We are all fairly familiar with products that are designed for use with other products. My favorite iPad accessory most recently was a car we rented while I was on vacation in England. Essentially, the iPad recognized the car as an accessory iPod appliance that would allow me to play music through the radio, and could also integrate (if I used my iPhone) with the car's hands-free system.
In fact, sometimes it is the existence of the these accessories that makes us want the original product that it works with.
It's another IHE week in Oak Brook, and we are talking about CDA templates quite a bit, as we usually do in PCC Committee meetings. At one particular point, one of the committee members, and I can't remember who, but I have a few suspicions, made the point that we should start thinking about designing templates to fit into different places, e.g., the accessories that go with the original system. The idea was that this disconnected the document, or section or whatever you were creating the template to fit into from every having to know about the template in the first place.
This evolves into a comment I expect to make in the future HL7 templates ballot on metadata necessary for a template to support this kind of adaptation. Because in many cases, a template should tell you where it works best, rather than the thing that might actually benefit from its existence.
I repeatedly get requests from friends and standards colleagues about this group or that group not making templates that support "our requirements", and looking for my assistance in bringing those requirements up. But that isn't my specialty, or my need, and while I'm willing to consider these requests, I do have to focus on where the demand is. Consider: Would you complain to mega-corp about your special niche need not being supported in their latest and greatest iThingyMaBob Or would you instead work on your own cool accessory that worked with the iThingyMaBob's published interface or developer kit, and made it able to support your niche's accessory? If the iThingyMaBob is so cool, go for it, build your accessory, and if the world needs it, why you already work with it in the most popular ThingyMaBob out there, all they need to do is acquire your accessory.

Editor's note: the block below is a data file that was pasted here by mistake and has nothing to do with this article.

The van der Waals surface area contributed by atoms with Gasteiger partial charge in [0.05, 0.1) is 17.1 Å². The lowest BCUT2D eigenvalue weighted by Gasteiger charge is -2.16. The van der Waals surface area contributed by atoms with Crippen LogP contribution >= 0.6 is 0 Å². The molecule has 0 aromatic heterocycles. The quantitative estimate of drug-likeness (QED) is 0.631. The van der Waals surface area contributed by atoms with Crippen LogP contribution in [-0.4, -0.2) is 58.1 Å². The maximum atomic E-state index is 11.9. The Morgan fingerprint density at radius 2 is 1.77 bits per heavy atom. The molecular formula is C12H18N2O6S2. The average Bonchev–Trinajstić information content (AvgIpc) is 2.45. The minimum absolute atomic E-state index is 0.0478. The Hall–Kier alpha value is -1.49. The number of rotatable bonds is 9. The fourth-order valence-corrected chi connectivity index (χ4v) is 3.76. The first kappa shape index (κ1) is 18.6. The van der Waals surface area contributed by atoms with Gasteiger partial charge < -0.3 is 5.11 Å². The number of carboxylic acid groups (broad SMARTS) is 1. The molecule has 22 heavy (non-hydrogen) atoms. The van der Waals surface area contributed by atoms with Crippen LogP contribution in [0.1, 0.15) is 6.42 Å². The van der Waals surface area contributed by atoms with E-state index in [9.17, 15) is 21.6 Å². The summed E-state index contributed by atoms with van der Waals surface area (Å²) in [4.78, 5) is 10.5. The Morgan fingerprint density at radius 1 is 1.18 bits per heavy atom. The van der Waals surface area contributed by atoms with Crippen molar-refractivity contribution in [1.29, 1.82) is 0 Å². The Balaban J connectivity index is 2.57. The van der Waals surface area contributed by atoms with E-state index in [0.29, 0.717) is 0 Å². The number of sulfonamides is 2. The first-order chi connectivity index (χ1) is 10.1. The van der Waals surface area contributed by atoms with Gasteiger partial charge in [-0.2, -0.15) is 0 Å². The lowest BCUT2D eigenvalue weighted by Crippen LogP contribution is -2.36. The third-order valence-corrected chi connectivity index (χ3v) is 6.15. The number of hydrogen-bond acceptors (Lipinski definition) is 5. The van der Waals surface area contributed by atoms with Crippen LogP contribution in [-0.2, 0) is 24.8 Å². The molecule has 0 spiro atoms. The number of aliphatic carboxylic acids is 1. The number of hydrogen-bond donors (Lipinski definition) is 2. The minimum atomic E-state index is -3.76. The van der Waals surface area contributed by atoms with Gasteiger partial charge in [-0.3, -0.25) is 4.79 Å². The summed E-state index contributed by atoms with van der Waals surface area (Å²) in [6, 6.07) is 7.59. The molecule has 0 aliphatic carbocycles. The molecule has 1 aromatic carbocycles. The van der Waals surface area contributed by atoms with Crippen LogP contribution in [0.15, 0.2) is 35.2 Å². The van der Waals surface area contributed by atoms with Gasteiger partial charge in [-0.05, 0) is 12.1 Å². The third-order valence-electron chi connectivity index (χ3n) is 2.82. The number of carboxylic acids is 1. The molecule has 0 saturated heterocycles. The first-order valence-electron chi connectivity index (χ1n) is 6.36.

This goes back in some ways to the discussion earlier this year about Context Sensitive Templates. The key piece here is that your "accessory template" is adding features to an existing template (or collection of templates), to support some context sensitive behavior. Designed well, this can be very powerful, and is reminiscent of the Decorator design pattern.
Done well, your template can provide capabilities such as employment/work history, or support for dietary specialties, as a couple of examples. This would work for any niche for which you could probably create demand for an accessory, but not for an entire niche focused product. After all, who would buy a combination phone/EKG device? A rather small market, and propably not one who would do phones all that well, but they might make a great EKG. So, leave the phones to the folks that want to build em, and bring on the accessories.
And so my comment on template metadata is to ensure that in it there is a way for templates to communicate how they can connect, and to declare the ways in which they do so, so that the accessories aren't just useful, but decorative as well.